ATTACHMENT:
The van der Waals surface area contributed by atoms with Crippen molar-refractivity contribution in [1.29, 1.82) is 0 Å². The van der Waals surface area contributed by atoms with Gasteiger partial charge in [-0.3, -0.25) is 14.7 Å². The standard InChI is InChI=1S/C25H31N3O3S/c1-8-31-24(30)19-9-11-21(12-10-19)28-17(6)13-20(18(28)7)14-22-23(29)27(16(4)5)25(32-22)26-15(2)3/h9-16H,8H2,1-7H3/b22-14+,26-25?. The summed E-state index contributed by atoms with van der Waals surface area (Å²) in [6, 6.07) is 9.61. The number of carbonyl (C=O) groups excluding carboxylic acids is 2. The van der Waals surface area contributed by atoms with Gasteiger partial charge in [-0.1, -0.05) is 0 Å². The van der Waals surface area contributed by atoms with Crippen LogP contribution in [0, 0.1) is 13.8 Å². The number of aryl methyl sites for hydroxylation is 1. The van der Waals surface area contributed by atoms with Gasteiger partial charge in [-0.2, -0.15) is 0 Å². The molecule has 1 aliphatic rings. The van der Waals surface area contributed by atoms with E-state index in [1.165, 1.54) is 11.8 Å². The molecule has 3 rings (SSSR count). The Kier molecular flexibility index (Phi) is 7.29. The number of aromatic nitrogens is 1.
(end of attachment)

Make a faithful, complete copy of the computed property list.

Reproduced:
The van der Waals surface area contributed by atoms with Crippen molar-refractivity contribution in [1.29, 1.82) is 0 Å². The van der Waals surface area contributed by atoms with Gasteiger partial charge in [-0.3, -0.25) is 14.7 Å². The standard InChI is InChI=1S/C25H31N3O3S/c1-8-31-24(30)19-9-11-21(12-10-19)28-17(6)13-20(18(28)7)14-22-23(29)27(16(4)5)25(32-22)26-15(2)3/h9-16H,8H2,1-7H3/b22-14+,26-25?. The summed E-state index contributed by atoms with van der Waals surface area (Å²) in [6, 6.07) is 9.61. The number of carbonyl (C=O) groups excluding carboxylic acids is 2. The van der Waals surface area contributed by atoms with Gasteiger partial charge in [-0.1, -0.05) is 0 Å². The van der Waals surface area contributed by atoms with Crippen LogP contribution in [0, 0.1) is 13.8 Å². The number of aryl methyl sites for hydroxylation is 1. The van der Waals surface area contributed by atoms with Gasteiger partial charge in [-0.2, -0.15) is 0 Å². The molecule has 1 aliphatic rings. The van der Waals surface area contributed by atoms with E-state index in [1.165, 1.54) is 11.8 Å². The molecule has 3 rings (SSSR count). The Kier molecular flexibility index (Phi) is 7.29. The number of aromatic nitrogens is 1.